PRESS: All right. We did not settle it tonight, but we got a good start. We got to go now. Raoul Felder up in New York. Thank you. Gloria Allred out in Los Angeles, thanks so much for joining us.

I'm telling you, it'sot over yet, Tucker. But next, it is Thursday night. And Tucker and I, pillars of law and order, have been on patrol all week, ferreting out examples of official wrongdoing. When we come back, we'll give you our report. Yes, the CROSSFIRE police blotter.

(COMMERCIAL BREAK)

CARLSON: Welcome back. It's time once again for our Thursday night police blotter. When public figures intersect with law enforcement, CROSSFIRE is there. Particulary sordid line up tonight. We begin in Kentucky, where a judge has devised an especially inventive, some might say diabolical punishment for a dead-beat dad. The man who has fathered 12 children by 11 women owes $33,000 in back child support. Pay up, said the judge. And until you do, remain celibate. The man agreed. No word on how the order will be enforced. Book him, Billo.

PRESS: I'm on the case, Daddyo. All right, things don't look good for favorite CROSSFIRE guest, Jim Traficant. His Ohio trial and bribery charges are going so poorly for him, maybe because he's representing himself, that people are already talking about expelling him from Congress, a punishment used only one other time since the Civil War. Traficant, famous for saying, "Beam me up, Mr. Speaker," may soon get his wish. Beamed up and out. Ouch.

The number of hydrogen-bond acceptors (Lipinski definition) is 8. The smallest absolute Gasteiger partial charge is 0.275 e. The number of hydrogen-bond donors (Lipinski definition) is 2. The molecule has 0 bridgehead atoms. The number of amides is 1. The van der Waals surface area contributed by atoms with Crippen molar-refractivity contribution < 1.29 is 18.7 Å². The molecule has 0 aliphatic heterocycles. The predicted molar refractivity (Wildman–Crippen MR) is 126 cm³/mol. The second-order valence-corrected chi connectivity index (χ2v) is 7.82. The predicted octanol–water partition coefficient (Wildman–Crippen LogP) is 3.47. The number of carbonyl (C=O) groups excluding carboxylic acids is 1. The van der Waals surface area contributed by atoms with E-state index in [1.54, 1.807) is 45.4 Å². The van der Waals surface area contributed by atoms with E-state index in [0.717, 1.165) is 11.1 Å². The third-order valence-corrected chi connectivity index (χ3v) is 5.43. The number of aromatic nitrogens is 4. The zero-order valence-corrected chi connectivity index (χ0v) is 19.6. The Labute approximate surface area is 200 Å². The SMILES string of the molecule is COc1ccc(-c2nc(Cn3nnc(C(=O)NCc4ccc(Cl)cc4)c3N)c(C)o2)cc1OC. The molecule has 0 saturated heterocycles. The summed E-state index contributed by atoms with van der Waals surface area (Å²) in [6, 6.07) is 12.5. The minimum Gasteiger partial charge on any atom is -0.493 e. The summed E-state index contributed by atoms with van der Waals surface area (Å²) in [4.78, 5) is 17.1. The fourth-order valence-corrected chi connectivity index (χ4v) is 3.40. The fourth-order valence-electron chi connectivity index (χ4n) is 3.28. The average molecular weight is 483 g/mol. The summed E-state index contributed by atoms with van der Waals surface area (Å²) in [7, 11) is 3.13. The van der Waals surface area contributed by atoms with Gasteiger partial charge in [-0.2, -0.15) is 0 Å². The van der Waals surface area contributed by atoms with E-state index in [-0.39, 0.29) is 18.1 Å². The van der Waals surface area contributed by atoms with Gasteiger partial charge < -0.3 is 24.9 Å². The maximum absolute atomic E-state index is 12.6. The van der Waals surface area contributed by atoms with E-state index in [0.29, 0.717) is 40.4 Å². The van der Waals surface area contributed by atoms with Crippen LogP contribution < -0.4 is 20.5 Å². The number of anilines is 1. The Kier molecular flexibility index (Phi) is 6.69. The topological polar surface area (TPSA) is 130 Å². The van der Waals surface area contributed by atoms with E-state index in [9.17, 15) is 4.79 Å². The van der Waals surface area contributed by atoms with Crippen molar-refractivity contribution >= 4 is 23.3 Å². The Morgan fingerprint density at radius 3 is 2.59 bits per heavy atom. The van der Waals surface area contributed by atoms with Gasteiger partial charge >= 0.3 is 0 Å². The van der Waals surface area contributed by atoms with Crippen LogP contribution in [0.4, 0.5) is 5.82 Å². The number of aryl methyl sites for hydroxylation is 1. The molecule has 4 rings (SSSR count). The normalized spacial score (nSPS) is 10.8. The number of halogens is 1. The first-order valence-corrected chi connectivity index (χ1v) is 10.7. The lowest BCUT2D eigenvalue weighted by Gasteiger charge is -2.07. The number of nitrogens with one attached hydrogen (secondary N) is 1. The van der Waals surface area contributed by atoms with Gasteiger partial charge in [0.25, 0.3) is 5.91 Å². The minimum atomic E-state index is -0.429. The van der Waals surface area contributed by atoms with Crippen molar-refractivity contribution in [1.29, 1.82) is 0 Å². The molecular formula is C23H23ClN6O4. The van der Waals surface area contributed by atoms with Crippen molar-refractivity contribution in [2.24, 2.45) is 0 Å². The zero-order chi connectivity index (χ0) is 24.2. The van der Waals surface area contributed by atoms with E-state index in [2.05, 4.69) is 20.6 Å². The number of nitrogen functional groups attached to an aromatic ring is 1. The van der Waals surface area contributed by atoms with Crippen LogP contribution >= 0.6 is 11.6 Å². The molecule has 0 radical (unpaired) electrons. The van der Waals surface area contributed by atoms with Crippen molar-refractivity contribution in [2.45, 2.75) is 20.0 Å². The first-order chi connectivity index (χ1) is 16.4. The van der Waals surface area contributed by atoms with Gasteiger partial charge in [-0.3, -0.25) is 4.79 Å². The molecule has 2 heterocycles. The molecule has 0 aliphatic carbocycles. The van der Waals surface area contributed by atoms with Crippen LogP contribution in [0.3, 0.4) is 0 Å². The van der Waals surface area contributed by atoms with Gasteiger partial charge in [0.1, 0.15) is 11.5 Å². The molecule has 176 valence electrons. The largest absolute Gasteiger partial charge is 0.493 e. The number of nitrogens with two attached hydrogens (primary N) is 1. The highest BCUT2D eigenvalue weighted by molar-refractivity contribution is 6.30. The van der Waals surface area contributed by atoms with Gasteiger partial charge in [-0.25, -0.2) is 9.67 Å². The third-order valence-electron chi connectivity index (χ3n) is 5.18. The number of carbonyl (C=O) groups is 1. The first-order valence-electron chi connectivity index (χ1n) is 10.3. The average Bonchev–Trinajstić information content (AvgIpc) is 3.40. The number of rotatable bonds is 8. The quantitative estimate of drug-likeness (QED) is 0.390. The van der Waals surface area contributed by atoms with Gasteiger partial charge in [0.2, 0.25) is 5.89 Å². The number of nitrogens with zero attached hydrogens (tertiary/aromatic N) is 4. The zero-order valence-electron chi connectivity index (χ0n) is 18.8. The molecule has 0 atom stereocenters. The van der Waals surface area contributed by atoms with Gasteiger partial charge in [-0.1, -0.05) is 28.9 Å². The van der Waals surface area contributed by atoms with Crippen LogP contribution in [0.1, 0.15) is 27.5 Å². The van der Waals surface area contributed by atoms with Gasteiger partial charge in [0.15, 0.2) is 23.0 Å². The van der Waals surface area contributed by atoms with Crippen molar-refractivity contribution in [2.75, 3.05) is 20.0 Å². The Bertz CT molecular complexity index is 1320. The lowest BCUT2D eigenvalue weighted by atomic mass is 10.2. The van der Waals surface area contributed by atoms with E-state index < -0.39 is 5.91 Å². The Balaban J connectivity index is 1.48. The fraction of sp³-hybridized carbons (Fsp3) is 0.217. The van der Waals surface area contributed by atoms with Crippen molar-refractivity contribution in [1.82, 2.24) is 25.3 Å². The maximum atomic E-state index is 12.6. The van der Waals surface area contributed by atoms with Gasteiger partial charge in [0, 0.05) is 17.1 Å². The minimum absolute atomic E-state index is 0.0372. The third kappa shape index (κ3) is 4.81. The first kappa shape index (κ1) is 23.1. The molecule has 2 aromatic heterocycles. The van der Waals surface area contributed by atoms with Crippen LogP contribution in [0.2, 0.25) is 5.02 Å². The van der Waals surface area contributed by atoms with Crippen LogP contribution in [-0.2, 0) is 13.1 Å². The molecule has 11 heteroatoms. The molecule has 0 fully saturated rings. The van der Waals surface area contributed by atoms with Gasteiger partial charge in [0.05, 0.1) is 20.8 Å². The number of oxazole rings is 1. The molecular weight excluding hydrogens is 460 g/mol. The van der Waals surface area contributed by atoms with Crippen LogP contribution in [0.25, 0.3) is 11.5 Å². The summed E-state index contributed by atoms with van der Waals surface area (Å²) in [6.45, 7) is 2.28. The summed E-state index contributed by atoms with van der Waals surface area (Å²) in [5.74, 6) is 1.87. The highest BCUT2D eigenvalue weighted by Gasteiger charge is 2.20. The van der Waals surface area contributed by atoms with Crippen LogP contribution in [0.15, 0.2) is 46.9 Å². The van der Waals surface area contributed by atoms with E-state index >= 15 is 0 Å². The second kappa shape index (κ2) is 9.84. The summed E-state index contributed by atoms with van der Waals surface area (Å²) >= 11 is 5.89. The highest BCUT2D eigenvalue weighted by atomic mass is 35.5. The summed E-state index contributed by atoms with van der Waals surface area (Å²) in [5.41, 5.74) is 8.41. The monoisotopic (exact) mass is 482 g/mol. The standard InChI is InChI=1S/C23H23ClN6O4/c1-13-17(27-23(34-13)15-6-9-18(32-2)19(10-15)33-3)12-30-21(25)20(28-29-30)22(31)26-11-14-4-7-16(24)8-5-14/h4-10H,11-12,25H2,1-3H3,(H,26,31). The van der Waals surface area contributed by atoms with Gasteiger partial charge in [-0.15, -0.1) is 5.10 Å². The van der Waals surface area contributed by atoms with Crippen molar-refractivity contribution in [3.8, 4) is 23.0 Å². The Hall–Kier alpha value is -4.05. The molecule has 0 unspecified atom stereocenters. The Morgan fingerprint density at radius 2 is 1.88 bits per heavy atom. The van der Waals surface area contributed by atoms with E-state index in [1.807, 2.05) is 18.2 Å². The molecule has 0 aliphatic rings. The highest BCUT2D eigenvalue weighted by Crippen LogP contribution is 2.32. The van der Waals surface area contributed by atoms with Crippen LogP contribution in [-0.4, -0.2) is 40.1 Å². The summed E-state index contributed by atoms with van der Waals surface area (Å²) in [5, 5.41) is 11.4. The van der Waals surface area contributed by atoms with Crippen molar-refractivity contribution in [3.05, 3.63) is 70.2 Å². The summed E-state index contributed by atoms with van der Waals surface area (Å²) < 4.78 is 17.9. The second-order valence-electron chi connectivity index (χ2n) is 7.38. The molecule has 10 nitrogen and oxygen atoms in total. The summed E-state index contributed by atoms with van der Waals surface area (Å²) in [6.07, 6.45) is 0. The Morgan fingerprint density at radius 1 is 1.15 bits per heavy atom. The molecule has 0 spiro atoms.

CARLSON: And it's not just Jim Traficant who's had a tough time. It's also been a tough month for the Condit family. First, voters in California killed Gary Condit's decades-long political career in an ugly Democratic primary. And then it was his brother's turn. On Sunday, police in Fort Lauderdale, Florida descended on the State Road 84 Bar, where they arrested 50-year old Darrel Wayne Condit for unlawful flight to avoid prosecution. The other Condit is also charged with resisting arrest, driving without a license and possession of marijuana.

Condit's lawyer has been explanation for it all, of course. Chandra Levy. Coverage of the scandal, he says, has harmed his client's image with law enforcement. Roger Clinton, take notice.

PRESS: Not a good month for the Condit family.

CARLSON: No.

PRESS: And next, who says there's no fat our fraud in the Pentagon? A new report shows some Pentagon employees, including 713 officers, have been living high on the hog, and charging it all to their government credit card. $62 million worth of charges for everything from Legos toys, to sex toys, to new clothes, to kitchen appliances. My favorite, one man charged over $4,000 for breast implants for his girlfriend, a waitress at Hooters. Gives new meaning to the word "plastic."

CARLSON: You know, Bill, I'm against this, OK. But I hate to say it -- but I hate to be cynical, but of all the waste, fraud and abuse that takes place in the federal government...

PRESS: Yes.

CARLSON: $4,000 for appearance-enhancing cosmetic surgery doesn't look so bad.

PRESS: No, but the problem is, I didn't think waitressse at Hooters needed...

CARLSON: Well, that is why...

PRESS: I thought of a, you know...

CARLSON: That's (UNINTELLIGIBLE) job.

PRESS: From the left, I'm Bill Press. Good-night for CROSSFIRE. See you tomorrow night.

CARLSON: And from the right, I'm Tucker Carlson. Join us again tomorrow night, Friday night, for another edition of CROSSFIRE. See you then.